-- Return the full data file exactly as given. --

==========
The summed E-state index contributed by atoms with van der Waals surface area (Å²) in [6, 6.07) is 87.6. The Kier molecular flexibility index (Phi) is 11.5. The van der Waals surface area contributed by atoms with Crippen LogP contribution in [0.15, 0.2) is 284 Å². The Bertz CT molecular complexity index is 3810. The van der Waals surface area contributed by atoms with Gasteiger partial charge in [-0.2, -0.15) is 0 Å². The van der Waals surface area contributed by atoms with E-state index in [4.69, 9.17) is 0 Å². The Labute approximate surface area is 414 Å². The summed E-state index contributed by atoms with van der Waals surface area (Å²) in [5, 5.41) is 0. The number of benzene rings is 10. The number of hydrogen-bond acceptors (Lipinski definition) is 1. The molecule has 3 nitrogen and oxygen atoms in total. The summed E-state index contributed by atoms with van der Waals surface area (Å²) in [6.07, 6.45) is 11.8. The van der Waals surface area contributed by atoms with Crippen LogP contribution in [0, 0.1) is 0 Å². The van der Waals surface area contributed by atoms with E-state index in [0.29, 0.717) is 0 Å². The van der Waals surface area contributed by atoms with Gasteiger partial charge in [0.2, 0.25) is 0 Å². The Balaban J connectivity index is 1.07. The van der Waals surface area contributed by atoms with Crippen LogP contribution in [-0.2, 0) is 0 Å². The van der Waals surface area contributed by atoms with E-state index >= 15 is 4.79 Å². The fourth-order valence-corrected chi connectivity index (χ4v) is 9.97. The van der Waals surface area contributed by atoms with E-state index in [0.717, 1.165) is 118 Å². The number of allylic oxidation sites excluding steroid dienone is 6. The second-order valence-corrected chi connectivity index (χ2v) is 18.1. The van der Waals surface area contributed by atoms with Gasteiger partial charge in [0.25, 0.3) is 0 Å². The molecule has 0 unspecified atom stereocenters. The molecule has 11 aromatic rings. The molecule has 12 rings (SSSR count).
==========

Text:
The summed E-state index contributed by atoms with van der Waals surface area (Å²) in [6, 6.07) is 87.6. The Kier molecular flexibility index (Phi) is 11.5. The van der Waals surface area contributed by atoms with Crippen LogP contribution in [0.15, 0.2) is 284 Å². The Bertz CT molecular complexity index is 3810. The van der Waals surface area contributed by atoms with Gasteiger partial charge in [-0.2, -0.15) is 0 Å². The van der Waals surface area contributed by atoms with E-state index in [4.69, 9.17) is 0 Å². The Labute approximate surface area is 414 Å². The summed E-state index contributed by atoms with van der Waals surface area (Å²) in [5, 5.41) is 0. The number of benzene rings is 10. The number of hydrogen-bond acceptors (Lipinski definition) is 1. The molecule has 3 nitrogen and oxygen atoms in total. The summed E-state index contributed by atoms with van der Waals surface area (Å²) in [6.07, 6.45) is 11.8. The van der Waals surface area contributed by atoms with Crippen LogP contribution in [0, 0.1) is 0 Å². The van der Waals surface area contributed by atoms with E-state index in [0.29, 0.717) is 0 Å². The van der Waals surface area contributed by atoms with Gasteiger partial charge in [0.2, 0.25) is 0 Å². The Balaban J connectivity index is 1.07. The van der Waals surface area contributed by atoms with Crippen LogP contribution in [-0.2, 0) is 0 Å². The van der Waals surface area contributed by atoms with E-state index >= 15 is 4.79 Å². The fourth-order valence-corrected chi connectivity index (χ4v) is 9.97. The van der Waals surface area contributed by atoms with E-state index in [0.717, 1.165) is 118 Å². The number of allylic oxidation sites excluding steroid dienone is 6. The second-order valence-corrected chi connectivity index (χ2v) is 18.1. The van der Waals surface area contributed by atoms with Gasteiger partial charge in [0.25, 0.3) is 0 Å². The molecule has 0 unspecified atom stereocenters. The molecule has 11 aromatic rings. The molecule has 12 rings (SSSR count).